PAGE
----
A collection of amusing tax laws, past and present.
Peter the Great introduced a beard tax. Any Russian wanting to remain beardy had to pay an annual amount and was issued with a beard token which he had to carry with him in public to prove he had paid.
Roman Emperor Nero introduced a tax on the collection of urine. Back then it was used to prepare animal skins – and you thought today’s taxman was taking the piss!
In Canada children’s breakfast cereal is tax exempt if it includes a free toy. The free toy must not be beer, liquor or wine – yes, they actually thought they needed to clarify that, imagine Coco Pops with a free beer toy!!
In Sweden there is a tax for naming your baby something that is not already in use. It is also applied to the misspelling of names and names like ‘Apple’ regardless of income, status and tax bracket.
Scaredy-cat tax was introduced by Henry I for English knights that didn’t want to go to war. It was originally very low and meant as a deterrent but King John later raised it by 300% and even collected it when not at war. This led to the formation of the Magna Carter.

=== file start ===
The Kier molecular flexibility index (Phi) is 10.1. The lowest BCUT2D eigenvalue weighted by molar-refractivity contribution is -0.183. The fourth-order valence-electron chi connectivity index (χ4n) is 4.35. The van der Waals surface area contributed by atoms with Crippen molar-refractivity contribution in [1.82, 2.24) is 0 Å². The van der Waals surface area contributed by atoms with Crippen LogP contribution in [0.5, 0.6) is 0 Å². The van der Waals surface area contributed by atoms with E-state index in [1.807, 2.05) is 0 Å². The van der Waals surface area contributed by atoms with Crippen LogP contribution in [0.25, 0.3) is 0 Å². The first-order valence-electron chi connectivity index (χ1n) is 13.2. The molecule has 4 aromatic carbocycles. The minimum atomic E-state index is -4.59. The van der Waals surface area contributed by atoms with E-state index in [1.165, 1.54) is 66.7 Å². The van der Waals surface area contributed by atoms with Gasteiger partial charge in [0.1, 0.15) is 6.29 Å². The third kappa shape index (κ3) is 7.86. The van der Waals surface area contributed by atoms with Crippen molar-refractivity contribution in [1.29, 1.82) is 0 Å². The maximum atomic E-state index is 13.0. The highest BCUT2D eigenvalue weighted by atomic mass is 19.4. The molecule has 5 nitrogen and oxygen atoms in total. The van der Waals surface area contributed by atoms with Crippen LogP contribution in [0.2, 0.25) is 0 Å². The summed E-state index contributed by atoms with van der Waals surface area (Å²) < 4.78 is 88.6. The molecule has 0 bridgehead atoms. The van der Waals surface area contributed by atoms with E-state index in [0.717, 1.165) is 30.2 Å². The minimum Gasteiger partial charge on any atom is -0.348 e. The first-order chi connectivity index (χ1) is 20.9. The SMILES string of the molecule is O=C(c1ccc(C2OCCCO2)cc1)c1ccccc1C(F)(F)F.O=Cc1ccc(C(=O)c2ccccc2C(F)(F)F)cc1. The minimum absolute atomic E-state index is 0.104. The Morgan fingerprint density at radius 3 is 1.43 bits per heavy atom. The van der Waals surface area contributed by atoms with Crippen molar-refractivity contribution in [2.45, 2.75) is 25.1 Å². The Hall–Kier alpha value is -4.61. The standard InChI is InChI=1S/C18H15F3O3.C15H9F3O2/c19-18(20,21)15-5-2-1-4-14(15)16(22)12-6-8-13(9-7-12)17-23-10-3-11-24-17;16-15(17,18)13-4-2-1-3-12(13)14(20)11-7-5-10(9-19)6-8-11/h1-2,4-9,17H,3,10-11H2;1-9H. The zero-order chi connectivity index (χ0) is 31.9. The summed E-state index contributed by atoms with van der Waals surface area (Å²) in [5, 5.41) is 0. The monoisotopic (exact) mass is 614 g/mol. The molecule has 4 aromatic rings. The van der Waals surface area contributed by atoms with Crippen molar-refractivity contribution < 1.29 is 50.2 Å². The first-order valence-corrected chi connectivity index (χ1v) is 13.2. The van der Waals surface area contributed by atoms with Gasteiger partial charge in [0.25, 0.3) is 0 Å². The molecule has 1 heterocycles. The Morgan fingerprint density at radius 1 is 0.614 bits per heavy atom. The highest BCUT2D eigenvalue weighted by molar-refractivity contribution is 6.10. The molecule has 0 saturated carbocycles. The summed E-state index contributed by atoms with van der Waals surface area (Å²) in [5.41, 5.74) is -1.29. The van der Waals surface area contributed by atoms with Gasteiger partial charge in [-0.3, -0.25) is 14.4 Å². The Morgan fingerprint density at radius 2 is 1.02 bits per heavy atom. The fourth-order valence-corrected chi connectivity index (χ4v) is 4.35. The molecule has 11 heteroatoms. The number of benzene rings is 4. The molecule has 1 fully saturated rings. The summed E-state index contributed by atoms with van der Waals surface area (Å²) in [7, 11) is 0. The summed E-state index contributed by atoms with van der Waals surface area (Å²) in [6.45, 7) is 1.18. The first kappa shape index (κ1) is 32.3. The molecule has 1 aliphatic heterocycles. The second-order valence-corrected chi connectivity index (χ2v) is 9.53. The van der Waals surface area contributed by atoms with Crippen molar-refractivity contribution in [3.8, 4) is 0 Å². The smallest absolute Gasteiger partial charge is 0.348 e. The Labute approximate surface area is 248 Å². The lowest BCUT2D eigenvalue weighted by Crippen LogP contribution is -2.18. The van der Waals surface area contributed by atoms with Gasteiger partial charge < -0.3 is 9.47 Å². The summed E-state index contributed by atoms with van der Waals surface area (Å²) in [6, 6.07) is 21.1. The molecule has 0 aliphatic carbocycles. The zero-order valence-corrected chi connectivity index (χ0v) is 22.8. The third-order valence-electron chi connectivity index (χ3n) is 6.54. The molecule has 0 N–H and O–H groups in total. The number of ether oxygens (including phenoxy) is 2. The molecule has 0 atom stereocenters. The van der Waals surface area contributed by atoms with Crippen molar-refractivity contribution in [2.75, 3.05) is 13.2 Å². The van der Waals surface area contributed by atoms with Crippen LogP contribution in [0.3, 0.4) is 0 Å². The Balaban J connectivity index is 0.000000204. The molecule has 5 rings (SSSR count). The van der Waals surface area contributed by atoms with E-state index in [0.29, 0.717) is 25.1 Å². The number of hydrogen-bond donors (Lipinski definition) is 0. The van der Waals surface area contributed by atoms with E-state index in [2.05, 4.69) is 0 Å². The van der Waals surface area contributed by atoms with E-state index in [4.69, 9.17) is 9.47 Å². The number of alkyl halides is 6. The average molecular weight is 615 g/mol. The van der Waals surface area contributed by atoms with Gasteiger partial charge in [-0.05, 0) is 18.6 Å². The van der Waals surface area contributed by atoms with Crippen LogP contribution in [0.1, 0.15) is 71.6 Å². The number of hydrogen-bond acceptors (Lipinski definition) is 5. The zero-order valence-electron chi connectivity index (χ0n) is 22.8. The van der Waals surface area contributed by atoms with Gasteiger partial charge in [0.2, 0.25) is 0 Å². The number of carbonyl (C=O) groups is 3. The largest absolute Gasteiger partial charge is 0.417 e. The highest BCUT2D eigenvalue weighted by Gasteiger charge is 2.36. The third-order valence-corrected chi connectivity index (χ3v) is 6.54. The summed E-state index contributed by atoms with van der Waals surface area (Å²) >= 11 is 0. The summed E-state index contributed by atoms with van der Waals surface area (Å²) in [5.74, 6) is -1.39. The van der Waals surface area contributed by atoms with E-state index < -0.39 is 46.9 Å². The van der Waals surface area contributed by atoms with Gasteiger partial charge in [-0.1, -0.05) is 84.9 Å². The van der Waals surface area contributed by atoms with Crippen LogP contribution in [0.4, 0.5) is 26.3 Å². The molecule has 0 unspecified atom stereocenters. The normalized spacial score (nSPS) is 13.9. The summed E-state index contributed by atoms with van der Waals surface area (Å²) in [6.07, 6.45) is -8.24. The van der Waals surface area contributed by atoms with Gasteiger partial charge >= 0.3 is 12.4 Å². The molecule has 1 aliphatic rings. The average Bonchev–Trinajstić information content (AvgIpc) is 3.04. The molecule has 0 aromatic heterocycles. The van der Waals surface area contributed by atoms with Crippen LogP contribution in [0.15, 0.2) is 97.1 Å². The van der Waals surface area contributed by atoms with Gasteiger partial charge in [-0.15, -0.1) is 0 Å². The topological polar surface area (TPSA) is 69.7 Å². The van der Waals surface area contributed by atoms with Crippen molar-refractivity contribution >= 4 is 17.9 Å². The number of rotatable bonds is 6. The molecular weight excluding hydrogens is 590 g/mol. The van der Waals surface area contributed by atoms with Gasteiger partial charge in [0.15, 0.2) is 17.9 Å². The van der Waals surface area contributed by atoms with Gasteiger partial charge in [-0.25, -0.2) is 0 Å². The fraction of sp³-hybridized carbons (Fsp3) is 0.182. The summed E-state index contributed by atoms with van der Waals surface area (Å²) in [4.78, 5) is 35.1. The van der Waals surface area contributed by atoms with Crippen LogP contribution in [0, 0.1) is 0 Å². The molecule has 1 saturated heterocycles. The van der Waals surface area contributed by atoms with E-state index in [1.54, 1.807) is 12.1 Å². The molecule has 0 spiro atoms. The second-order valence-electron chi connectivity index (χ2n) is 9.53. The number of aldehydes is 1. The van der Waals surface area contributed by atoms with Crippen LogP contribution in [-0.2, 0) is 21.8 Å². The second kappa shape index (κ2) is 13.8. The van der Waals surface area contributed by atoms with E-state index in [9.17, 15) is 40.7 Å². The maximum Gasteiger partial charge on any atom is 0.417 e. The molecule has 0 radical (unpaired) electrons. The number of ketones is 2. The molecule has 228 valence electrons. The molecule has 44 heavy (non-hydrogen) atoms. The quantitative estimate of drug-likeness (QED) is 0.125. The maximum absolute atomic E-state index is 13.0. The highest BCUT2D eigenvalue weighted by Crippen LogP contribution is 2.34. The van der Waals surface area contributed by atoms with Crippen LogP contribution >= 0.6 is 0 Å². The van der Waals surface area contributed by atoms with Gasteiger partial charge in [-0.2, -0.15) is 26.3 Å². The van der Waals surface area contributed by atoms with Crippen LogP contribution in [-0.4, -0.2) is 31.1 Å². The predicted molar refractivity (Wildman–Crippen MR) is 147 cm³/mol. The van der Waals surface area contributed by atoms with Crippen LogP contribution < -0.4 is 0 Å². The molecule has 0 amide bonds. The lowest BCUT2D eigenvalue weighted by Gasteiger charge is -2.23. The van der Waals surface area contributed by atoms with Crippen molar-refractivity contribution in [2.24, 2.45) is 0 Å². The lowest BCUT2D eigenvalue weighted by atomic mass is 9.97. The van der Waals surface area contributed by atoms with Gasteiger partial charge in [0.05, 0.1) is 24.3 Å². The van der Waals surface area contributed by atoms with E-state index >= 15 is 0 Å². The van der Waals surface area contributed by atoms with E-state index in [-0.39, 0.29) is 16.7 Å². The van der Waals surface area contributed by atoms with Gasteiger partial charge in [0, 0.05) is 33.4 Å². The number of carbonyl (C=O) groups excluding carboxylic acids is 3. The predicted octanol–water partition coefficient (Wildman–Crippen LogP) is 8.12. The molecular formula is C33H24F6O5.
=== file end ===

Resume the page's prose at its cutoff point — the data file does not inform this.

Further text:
In 1988 a stripper in the US called ‘Chesty Love’ successfully claimed her boob job as a business expense. This paved the way for anyone in the adult entertainment industry to claim cosmetic surgery expenses if it would lead to more work.
In UK tax law biscuits and cakes are deemed necessities and are exempt VAT but cover biscuits in chocolate and they are luxuries that have 20% vat added to them. So Jaffa Cakes – are they biscuits or cakes? McVities invented them and they make biscuits so they were forced to go a tribunal and prove they are cakes – they won so they are non vatable chocolate covered cakes.
In the Netherlands tax deductions are allowed on training in magic and witchcraft after an actress claimed £1500 tax relief for a year long course in potion making, spell casting & crystal ball reading.
Cow Flatulence Tax – This is a new tax being introduced in EU countries. Cow farts cause 18% of global warming. Large clouds of methane hang in the air over slaughter houses where they store thousands of cows causing negative effects on air quality. Ireland tax $18 per cow while Denmark charges $110.